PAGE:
Hurricane Ike was a powerful tropical cyclone that swept through portions of the Greater Antilles and Northern America in September 2008, wreaking havoc on infrastructure and agriculture, particularly in Cuba and Texas. Ike took a similar track to the 1900 Galveston hurricane. The ninth tropical storm, fifth hurricane, and third major hurricane of the 2008 Atlantic hurricane season, Ike developed from a tropical wave west of Cape Verde on September 1 and strengthened to a peak intensity as a Category 4 hurricane over the open waters of the central Atlantic on September 4 as it tracked westward. Several fluctuations in strength occurred before Ike made landfall on eastern Cuba on September 8. The hurricane weakened prior to continuing into the Gulf of Mexico, but increased its intensity by the time of its final landfall in Galveston, Texas on September 13 before becoming an extratropical storm on September 14. The remnants of Ike continued to track across the United States and into Canada, causing considerable damage inland, before dissipating on the next day.
Tropical Storm Arlene was a short lived, pre-season tropical storm which made landfall on the central Louisiana coastline on May 30, 1959, causing minor damages and one fatality. Arlene developed out of a tropical wave which was first noted near the Dominican Republic on May 23. Development of the system was slow before it gained enough convection to be declared Tropical Storm Arlene on May 28. The storm slowly intensified and reached its peak intensity of 60 mph (95 km/h) on May 30. Rapid weakening took place as the storm neared land and Arlene made landfall with winds of 45 mph (75 km/h) later that night. Arlene weakened to what is now classified as a Tropical Depression early the next morning. The system degenerated into a remnant low on the afternoon of May 31 and fully dissipated late on June 2 while located over South Carolina.
The Ike Dike is a proposed coastal barrier that, when completed, would protect the Galveston Bay in Texas, United States. The project would be a dramatic enhancement of the existing Galveston Seawall, complete with floodgates, which would protect more of Galveston, the Bolivar Peninsula, the Galveston Bay Area, and Houston. The barrier would extend across Galveston Island and the Bolivar Peninsula and would provide a barrier against all Gulf surges into the bay. The project is primarily the suggestion of Dr. Bill Merrell of Texas A&M University at Galveston. The Ike Dike would be able to withstand ~10,000 year storms.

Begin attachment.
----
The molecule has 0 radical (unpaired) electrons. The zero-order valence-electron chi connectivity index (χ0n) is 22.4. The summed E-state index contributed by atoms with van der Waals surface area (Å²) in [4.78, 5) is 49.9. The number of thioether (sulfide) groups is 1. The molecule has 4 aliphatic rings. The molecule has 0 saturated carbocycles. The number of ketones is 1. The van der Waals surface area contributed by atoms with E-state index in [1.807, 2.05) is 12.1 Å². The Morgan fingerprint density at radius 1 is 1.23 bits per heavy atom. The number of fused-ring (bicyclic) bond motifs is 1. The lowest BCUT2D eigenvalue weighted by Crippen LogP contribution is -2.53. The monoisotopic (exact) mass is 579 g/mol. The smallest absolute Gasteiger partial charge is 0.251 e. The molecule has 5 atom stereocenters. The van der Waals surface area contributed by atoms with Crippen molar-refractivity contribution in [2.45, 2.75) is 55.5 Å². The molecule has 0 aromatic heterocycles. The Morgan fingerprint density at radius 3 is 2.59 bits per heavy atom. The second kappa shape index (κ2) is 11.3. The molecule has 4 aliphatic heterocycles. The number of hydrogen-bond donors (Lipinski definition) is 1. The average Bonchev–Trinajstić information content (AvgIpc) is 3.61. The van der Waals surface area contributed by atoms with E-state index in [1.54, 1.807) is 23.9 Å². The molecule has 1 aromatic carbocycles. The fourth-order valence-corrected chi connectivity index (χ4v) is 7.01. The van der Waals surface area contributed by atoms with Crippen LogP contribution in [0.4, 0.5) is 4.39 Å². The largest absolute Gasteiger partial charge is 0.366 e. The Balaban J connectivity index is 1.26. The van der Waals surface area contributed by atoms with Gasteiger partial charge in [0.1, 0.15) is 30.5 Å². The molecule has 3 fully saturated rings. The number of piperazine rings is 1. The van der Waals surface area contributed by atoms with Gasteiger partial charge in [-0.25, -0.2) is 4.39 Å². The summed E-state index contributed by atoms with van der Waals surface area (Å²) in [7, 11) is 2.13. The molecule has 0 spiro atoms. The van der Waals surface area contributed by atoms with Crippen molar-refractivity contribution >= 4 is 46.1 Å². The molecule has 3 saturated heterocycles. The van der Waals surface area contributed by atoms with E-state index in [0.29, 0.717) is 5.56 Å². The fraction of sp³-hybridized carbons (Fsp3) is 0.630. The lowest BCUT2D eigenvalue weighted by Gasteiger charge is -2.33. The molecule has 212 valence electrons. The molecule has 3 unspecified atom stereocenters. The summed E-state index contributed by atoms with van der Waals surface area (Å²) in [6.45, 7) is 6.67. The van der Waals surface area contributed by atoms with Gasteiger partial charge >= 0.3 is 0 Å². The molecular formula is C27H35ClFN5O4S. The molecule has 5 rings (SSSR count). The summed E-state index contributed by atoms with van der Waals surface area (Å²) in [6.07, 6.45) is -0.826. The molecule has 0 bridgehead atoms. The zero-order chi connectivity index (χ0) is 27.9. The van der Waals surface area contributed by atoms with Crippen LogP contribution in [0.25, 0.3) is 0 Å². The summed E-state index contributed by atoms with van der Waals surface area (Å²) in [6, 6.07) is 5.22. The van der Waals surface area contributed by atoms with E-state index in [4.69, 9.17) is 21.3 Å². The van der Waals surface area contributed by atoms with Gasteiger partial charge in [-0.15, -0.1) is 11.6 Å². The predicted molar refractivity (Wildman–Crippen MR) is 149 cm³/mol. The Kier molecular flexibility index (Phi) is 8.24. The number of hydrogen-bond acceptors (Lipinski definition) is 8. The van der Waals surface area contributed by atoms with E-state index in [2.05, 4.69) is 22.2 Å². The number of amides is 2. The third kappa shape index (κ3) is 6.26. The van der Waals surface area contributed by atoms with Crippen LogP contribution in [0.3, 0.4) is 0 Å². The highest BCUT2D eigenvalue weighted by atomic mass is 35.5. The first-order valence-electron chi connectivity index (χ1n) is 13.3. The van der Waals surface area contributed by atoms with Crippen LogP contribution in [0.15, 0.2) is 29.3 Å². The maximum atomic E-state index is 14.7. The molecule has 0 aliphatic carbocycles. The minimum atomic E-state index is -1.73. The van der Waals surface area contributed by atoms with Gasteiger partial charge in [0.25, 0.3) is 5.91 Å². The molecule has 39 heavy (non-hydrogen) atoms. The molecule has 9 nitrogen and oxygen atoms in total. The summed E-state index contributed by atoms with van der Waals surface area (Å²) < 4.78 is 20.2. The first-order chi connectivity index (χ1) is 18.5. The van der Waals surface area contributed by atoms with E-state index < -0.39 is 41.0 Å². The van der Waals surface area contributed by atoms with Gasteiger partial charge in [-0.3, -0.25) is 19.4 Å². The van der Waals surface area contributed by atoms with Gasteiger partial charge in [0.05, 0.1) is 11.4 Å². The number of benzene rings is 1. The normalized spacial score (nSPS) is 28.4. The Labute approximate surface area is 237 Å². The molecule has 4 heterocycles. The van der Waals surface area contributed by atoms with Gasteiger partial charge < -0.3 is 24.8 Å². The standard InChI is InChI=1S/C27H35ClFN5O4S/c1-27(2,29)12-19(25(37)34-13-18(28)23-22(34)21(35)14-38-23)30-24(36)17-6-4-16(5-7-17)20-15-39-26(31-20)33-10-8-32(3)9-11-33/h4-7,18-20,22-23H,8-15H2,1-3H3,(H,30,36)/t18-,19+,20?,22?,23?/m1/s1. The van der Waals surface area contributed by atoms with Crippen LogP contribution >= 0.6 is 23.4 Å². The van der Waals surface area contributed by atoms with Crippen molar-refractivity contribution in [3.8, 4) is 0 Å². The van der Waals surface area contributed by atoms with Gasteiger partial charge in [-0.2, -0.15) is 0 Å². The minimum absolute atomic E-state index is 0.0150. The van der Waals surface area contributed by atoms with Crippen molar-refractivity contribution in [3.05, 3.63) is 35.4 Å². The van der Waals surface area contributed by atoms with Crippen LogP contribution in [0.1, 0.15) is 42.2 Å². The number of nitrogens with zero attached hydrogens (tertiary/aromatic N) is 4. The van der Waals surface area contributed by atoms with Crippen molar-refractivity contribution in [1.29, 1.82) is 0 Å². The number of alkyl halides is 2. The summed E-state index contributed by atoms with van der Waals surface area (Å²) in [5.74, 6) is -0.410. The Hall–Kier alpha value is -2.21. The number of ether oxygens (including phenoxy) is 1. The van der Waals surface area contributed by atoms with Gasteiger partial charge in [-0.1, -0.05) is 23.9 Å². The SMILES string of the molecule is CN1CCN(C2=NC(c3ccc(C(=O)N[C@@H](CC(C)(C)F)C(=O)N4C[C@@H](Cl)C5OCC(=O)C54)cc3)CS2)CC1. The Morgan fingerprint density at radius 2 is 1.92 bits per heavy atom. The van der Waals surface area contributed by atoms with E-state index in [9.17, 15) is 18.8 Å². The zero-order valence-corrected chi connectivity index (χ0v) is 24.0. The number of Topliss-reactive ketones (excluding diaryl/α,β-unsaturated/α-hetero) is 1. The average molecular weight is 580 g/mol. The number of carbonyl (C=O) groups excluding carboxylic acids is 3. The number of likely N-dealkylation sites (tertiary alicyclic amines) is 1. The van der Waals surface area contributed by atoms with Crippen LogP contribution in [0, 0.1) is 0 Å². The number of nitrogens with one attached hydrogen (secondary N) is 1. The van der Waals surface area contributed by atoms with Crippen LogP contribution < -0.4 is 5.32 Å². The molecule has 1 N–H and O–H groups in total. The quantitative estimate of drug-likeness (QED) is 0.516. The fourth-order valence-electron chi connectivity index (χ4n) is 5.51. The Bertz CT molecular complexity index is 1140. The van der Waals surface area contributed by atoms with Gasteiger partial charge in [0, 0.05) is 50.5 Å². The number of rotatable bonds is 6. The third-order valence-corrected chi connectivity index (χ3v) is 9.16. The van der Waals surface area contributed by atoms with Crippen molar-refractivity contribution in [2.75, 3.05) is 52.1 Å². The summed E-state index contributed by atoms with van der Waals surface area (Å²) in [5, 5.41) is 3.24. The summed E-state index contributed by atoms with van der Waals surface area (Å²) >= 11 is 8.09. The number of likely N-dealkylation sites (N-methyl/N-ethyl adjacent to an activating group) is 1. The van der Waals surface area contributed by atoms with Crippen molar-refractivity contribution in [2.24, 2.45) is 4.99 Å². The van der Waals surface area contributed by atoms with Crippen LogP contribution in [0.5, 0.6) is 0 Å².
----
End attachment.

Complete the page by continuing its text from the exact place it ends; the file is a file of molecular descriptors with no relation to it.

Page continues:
United States Coast Guard Air Station Houston is a United States Coast Guard Air Station located 15 miles (24 km) southeast of downtown Houston, Texas on board the Ellington Field Joint Reserve Base (JRB).
Hurricane Debra was a destructive tropical cyclone that developed during the 1959 Atlantic hurricane season. The fifth tropical storm and third hurricane of the season, Debra originated from the interaction of a cold-core low and a tropical wave on July 15. The system was designated a tropical depression on July 23 when it was south of Louisiana and meandered westward while it swiftly intensified into a tropical storm along the Gulf Coast of the United States. A turn towards the northwest became evident as it attained Category 1 hurricane status on the Saffir–Simpson Hurricane Scale the following day while it organized into a developed storm. As the hurricane curved northward at a slow forward speed, strength was maintained as it approached the coast of Texas as a minimal hurricane. It came ashore during the evening of July 24 local time between Freeport and Galveston, Texas. It rapidly weakened into a tropical storm and later a depression as it moved inland, and dissipated on July 28 while it turned northwestward. The remnant moisture later sparked upper-level thunderstorms in late July and early August.
The 1920 Louisiana hurricane was a strong tropical cyclone that caused significant damage in parts of Louisiana in September 1920. The second tropical storm and hurricane of the annual hurricane season, it formed from an area of disturbed weather on September 16, 1920, northwest of Colombia. The system remained a weak tropical depression as it made landfall on Nicaragua, but later intensified to tropical storm strength as it moved across the Gulf of Honduras, prior to making a second landfall on the Yucatán Peninsula. Once in the Gulf of Mexico, the storm quickly intensified as it moved towards the north-northwest, reaching its peak intensity as a Category 2 hurricane with winds of 100 mph (160 km/h) prior to making landfall near Houma, Louisiana with no change in intensity. Afterwards, it quickly weakened over land, before dissipating on September 23 over eastern Kansas.
Racer's hurricane was a destructive tropical cyclone that had severe effects in northeastern Mexico, the Republic of Texas, and the Gulf Coast of the United States in early October 1837. It takes its name from the Royal Navy ship HMS Racer, which encountered the cyclone in the northwestern Caribbean Sea. Termed "one of the most famous and destructive hurricanes of the century" by meteorology historian David Ludlum, the storm first affected Jamaica with flooding rainfall and strong winds on September 26 and 27, before entering the Gulf of Mexico by October 1. As the hurricane struck northern Tamaulipas and southern Texas, it slowed to a crawl and turned sharply northeastward. The storm battered the Gulf Coast from Texas to the Florida Panhandle between October 3 and 7. After crossing the Southeastern United States, it emerged into the Atlantic shipping lanes off the Carolinas by October 9.